The next big rally is in March 2015 in Tucson AZ.
We bought the rig in Yuma Arizona and we've been back there several times. we wanted to try out one of the Escapees parks to see if we liked them (Plus you can camp there for $5 a night if you dry camp and still enjoy all the facilities).
We wanted to explore some of the Tucson/Phoenix area as we've never spent more than a day at either of them and that was at a motorcycle rally so we didn't see much of the scenery. We dug into the Escapee park system and found they had a park in Casa Grande which is about halfway between Tucson and Phoenix.
Only problem was that they don't accept reservations and we were planning the trip for Christmas/New Years and didn't want to risk not having a place to stay in what was both a Holiday and also the Snowbird season, so we searched the Camping Guides we had and looked up the choices on RV Park Review. The highest rated park was Sundance 1 Resort.
Unfortunately the website showed a rule that rigs over 10 years old were not permitted. I called them and they were very pleasant, they explained that they had the rule to keep the standard of the units using the resort high, but if we sent them a current picture of our rig they were sure we'd be OK.
I sent then the picture and they were happy to accept our reservation. Some people get upset by these park rules, but we're happy enough with them, our rig is clean and well maintained but we've camped next to some that looked more suited to the junk yard than a campground so we appreciate standards being enforced.
Hillbilly Engineering Inc.
We got a weekly rate for most of the stay which worked out to about $22 a night. We think this very reasonably considering the huge amount of activities available and the very high quality of everything in the park.
We also got to sample another facet of the RV lifestyle, a full featured RV Resort.
This is a FULL feature resort with indoor/outdoor heated pool, spa, card room, sewing room, ceramics rooms, woodworking/craft center. A huge social gathering room with a stage for bands etc. Sports facilities, the list is seemingly endless. There are organized quilting groups, wood carvers. So much stuff that one BIG wall of the activities office is lined with row after row of sign up sheets for all the things to do.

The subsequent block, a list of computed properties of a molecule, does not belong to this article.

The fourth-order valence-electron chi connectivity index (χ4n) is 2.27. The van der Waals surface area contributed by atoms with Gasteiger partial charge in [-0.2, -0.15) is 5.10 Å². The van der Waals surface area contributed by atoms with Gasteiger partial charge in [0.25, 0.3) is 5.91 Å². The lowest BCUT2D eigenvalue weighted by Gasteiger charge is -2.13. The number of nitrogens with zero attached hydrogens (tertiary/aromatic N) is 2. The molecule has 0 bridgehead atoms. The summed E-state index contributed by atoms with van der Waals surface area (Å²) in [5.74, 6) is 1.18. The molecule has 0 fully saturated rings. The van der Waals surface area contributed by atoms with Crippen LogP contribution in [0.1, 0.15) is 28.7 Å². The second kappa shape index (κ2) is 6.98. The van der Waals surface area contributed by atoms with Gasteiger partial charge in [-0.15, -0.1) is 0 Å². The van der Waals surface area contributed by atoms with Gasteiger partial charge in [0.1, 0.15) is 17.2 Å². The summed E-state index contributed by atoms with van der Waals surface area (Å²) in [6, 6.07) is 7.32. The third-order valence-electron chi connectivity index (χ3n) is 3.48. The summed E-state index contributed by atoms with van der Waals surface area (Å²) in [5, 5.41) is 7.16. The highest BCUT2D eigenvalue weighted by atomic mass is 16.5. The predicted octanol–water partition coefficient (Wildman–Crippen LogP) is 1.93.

There is no excuse for being bored at this park and everyone we've met has been more than willing to talk about their experiences here. Most of them seem to have come here like us for a couple of weeks and liked it so much they stayed. I can see why.
To get us out and exploring we visited the Arizona Tourist Board office in Casa Grande. The town of Casa Grande is fairly rural, they are working on bringing the historical main street area back as an attraction. Meanwhile the area outside the center has plenty of stores and there is a big mall closer to Interstate 10. Casa Grande is where Interstates 8 and 10 join so there is plenty of passing trade for them.
We decided to drive towards Phoenix and visit a Market/Swap Meet in Mesa then go over to the Commemorative Air Force Museum which is fairly close to the Swap Meet. It's about 1 1/2 hrs from Casa Grande on I10 mainly.
The swap meet is HUGE! The flyer said they have 1 1/2 miles of aisles and they didn't exaggerate. It's all covered and there is lots of free parking. There's no admission charge either so this is a great place to browse, which we did in full. We had lunch in a central area where they had a country band playing and tables to sit at. Good food and very reasonably priced.